IN THE year 1942, Albright, Burnett, Smith, and Parson1 first reported three cases of pseudohypoparathyroidism which they termed Seabright Bantam syndrome because of the end-organ apparently being refractory to endocrine stimulation. This is a relatively rare condition. There are about 16 cases reported in the literature.* This report is Case 17 and is the youngest on record.The syndrome is characterized by (1) hypocalcemia, (2) hyperphosphatemia, (3) manifestations of tetany, and (4) calcium deposits in the basal ganglia and subcutaneous tissue.14 In this condition, biopsy shows normal parathyroid tissue and the patients fail to respond to parathyroid extract.Clinically, the patient demonstrates a moon-shaped face, strabismus, short neck, brachydactylia due to early fusion of the metacarpals, obesity, and short stature. Respiratory symptoms, tetany, or other central nervous system manifestations may be present. Mental retardation is a common problem. The differential diagnosis must include Mongolism and cretinism.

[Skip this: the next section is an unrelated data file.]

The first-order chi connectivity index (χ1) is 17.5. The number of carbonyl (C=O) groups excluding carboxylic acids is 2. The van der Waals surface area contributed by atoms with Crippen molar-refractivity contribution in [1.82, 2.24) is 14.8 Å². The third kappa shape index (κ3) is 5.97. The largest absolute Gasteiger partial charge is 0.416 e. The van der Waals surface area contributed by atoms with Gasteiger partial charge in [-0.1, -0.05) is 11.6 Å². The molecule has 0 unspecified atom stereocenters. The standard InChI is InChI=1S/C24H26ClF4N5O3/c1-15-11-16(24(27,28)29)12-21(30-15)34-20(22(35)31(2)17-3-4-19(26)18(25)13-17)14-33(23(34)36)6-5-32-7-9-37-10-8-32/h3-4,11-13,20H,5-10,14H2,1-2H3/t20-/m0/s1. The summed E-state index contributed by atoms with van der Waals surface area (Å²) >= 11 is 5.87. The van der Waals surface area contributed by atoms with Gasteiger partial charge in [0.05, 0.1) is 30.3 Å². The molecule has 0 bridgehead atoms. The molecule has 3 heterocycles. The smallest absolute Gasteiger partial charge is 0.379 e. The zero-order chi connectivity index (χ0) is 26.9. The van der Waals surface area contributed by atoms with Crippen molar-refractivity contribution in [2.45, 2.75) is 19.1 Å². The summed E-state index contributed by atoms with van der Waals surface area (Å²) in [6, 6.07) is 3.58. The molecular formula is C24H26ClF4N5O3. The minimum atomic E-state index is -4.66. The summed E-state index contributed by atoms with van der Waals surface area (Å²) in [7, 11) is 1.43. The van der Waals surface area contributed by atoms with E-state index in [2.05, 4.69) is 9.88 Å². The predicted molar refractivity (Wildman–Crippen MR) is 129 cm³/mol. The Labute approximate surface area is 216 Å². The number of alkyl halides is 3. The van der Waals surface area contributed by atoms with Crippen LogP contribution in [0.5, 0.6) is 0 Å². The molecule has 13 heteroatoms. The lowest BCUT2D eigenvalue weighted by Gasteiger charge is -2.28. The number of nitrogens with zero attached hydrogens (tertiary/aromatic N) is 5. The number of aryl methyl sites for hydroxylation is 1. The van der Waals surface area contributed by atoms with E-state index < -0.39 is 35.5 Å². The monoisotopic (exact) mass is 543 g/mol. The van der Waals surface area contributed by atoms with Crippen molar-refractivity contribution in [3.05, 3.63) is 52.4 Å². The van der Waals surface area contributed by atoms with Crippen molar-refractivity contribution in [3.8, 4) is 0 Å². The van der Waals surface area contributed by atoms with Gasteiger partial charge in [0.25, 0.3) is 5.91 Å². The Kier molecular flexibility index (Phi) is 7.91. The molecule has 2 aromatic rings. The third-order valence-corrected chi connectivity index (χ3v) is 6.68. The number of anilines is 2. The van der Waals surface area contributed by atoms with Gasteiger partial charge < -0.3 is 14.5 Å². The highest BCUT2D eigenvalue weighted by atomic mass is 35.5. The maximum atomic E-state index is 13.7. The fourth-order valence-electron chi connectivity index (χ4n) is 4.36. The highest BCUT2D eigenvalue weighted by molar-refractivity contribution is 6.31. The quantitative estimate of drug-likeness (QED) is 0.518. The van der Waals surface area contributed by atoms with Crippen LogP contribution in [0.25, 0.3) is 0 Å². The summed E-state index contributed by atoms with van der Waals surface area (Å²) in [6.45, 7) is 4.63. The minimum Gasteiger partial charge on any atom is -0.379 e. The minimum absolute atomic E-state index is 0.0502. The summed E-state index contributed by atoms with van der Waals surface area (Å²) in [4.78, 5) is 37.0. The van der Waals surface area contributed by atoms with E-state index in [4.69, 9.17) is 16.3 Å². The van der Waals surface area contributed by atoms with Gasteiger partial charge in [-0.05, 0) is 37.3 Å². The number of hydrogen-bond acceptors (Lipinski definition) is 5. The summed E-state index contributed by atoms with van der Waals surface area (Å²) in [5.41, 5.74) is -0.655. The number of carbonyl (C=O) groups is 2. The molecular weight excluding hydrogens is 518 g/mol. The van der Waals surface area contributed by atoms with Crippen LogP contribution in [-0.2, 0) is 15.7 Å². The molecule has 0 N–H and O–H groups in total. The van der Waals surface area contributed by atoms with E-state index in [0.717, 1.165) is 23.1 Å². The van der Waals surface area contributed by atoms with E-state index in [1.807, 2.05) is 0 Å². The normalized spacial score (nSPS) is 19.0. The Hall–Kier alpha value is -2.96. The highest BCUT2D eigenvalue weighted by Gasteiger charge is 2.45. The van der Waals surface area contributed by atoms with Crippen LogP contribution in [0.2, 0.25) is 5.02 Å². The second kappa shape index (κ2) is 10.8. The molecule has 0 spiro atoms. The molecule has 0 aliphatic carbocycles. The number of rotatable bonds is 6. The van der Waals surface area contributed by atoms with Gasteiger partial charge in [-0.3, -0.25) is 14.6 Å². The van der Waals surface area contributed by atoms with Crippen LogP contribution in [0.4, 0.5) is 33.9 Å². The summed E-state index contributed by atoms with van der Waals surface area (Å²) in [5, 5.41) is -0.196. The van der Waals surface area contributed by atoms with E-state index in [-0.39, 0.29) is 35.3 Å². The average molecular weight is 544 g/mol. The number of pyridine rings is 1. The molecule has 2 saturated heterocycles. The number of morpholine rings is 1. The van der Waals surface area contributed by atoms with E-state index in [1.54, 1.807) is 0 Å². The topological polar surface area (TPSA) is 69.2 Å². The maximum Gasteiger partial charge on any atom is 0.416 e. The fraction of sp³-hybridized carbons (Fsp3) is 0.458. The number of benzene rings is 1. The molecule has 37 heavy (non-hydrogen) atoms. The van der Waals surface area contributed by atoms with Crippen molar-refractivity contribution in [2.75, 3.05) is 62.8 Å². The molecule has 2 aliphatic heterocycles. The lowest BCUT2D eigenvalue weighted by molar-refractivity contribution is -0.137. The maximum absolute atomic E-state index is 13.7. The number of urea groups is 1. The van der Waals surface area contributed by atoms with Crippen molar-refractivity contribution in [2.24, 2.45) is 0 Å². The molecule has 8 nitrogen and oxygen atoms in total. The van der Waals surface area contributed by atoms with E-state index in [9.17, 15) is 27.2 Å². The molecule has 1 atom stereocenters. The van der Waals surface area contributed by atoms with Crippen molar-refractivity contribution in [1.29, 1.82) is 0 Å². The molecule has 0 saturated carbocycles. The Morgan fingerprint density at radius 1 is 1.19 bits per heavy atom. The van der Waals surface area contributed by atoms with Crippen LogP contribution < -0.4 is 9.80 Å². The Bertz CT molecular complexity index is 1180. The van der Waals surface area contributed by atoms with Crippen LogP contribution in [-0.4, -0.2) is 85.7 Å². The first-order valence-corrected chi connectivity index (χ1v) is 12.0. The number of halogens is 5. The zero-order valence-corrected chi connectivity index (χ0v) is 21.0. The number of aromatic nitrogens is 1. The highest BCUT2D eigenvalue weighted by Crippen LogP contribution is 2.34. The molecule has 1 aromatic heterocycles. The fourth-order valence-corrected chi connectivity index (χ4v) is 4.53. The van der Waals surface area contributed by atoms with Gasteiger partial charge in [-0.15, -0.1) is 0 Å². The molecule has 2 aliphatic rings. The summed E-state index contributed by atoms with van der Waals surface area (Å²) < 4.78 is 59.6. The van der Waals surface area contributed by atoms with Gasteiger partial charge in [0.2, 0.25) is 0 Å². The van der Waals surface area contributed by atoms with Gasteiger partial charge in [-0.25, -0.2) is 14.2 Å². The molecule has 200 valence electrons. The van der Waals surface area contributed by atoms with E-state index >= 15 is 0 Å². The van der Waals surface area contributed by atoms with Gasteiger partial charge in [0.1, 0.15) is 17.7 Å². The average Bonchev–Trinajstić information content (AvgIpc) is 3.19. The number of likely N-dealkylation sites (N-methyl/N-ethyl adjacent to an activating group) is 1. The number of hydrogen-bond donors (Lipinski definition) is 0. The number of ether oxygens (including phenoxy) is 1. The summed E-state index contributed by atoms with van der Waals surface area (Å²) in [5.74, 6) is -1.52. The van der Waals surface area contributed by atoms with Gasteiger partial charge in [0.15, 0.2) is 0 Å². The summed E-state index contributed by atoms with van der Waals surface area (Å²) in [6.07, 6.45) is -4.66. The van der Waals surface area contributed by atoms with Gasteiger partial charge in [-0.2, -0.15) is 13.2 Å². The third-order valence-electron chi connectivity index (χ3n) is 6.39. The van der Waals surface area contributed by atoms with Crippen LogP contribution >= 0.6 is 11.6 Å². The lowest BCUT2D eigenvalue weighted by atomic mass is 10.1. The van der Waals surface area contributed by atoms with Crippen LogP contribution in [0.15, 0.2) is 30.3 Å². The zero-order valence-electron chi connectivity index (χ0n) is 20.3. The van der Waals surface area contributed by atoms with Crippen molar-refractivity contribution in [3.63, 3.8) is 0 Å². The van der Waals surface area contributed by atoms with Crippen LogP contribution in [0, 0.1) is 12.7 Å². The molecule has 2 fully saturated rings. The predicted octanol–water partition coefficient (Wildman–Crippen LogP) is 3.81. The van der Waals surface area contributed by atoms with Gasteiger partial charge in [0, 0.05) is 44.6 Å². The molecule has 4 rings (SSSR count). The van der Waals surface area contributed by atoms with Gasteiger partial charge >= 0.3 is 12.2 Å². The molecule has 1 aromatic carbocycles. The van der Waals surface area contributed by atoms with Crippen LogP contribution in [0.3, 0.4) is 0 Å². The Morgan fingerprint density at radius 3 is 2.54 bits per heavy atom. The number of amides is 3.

OBERST BB, TOMPKINS CA. PSEUDOHYPOPARATHYROIDISM: Report of Case in a Sixteen-Month-Old Girl. AMA Am J Dis Child. 1955;90(2):205–210. doi:https://doi.org/10.1001/archpedi.1955.04030010207014
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